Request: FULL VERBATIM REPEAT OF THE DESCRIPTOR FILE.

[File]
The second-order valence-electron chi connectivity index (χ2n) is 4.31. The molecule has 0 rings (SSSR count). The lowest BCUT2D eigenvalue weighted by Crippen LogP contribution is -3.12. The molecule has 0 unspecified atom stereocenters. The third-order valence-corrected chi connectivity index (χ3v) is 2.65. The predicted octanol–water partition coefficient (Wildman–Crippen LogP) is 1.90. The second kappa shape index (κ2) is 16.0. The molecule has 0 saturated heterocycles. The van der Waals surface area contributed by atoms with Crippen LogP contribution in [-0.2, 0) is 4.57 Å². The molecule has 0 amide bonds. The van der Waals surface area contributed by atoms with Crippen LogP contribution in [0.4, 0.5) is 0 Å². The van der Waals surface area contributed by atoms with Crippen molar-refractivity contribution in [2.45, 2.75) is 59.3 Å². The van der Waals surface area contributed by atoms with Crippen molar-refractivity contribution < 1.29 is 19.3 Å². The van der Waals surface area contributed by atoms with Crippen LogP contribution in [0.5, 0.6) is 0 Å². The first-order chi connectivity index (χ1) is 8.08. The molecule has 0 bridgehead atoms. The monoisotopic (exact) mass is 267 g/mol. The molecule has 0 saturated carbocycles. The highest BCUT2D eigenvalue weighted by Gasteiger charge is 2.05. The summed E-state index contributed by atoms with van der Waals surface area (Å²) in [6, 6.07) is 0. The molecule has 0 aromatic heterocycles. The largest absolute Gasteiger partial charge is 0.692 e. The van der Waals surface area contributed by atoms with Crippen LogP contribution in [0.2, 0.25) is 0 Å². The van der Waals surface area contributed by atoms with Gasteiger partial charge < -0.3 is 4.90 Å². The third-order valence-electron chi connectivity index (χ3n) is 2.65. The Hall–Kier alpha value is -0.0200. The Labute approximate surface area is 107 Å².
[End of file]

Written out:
The second-order valence-electron chi connectivity index (χ2n) is 4.31. The molecule has 0 rings (SSSR count). The lowest BCUT2D eigenvalue weighted by Crippen LogP contribution is -3.12. The molecule has 0 unspecified atom stereocenters. The third-order valence-corrected chi connectivity index (χ3v) is 2.65. The predicted octanol–water partition coefficient (Wildman–Crippen LogP) is 1.90. The second kappa shape index (κ2) is 16.0. The molecule has 0 saturated heterocycles. The van der Waals surface area contributed by atoms with Crippen LogP contribution in [-0.2, 0) is 4.57 Å². The molecule has 0 amide bonds. The van der Waals surface area contributed by atoms with Crippen LogP contribution in [0.4, 0.5) is 0 Å². The van der Waals surface area contributed by atoms with Crippen molar-refractivity contribution in [2.45, 2.75) is 59.3 Å². The van der Waals surface area contributed by atoms with Crippen molar-refractivity contribution < 1.29 is 19.3 Å². The van der Waals surface area contributed by atoms with Crippen LogP contribution in [0.5, 0.6) is 0 Å². The first-order chi connectivity index (χ1) is 8.08. The molecule has 0 bridgehead atoms. The monoisotopic (exact) mass is 267 g/mol. The molecule has 0 saturated carbocycles. The highest BCUT2D eigenvalue weighted by Gasteiger charge is 2.05. The summed E-state index contributed by atoms with van der Waals surface area (Å²) in [6, 6.07) is 0. The molecule has 0 aromatic heterocycles. The largest absolute Gasteiger partial charge is 0.692 e. The van der Waals surface area contributed by atoms with Crippen LogP contribution in [0.2, 0.25) is 0 Å². The van der Waals surface area contributed by atoms with Gasteiger partial charge < -0.3 is 4.90 Å². The third-order valence-electron chi connectivity index (χ3n) is 2.65. The Hall–Kier alpha value is -0.0200. The Labute approximate surface area is 107 Å².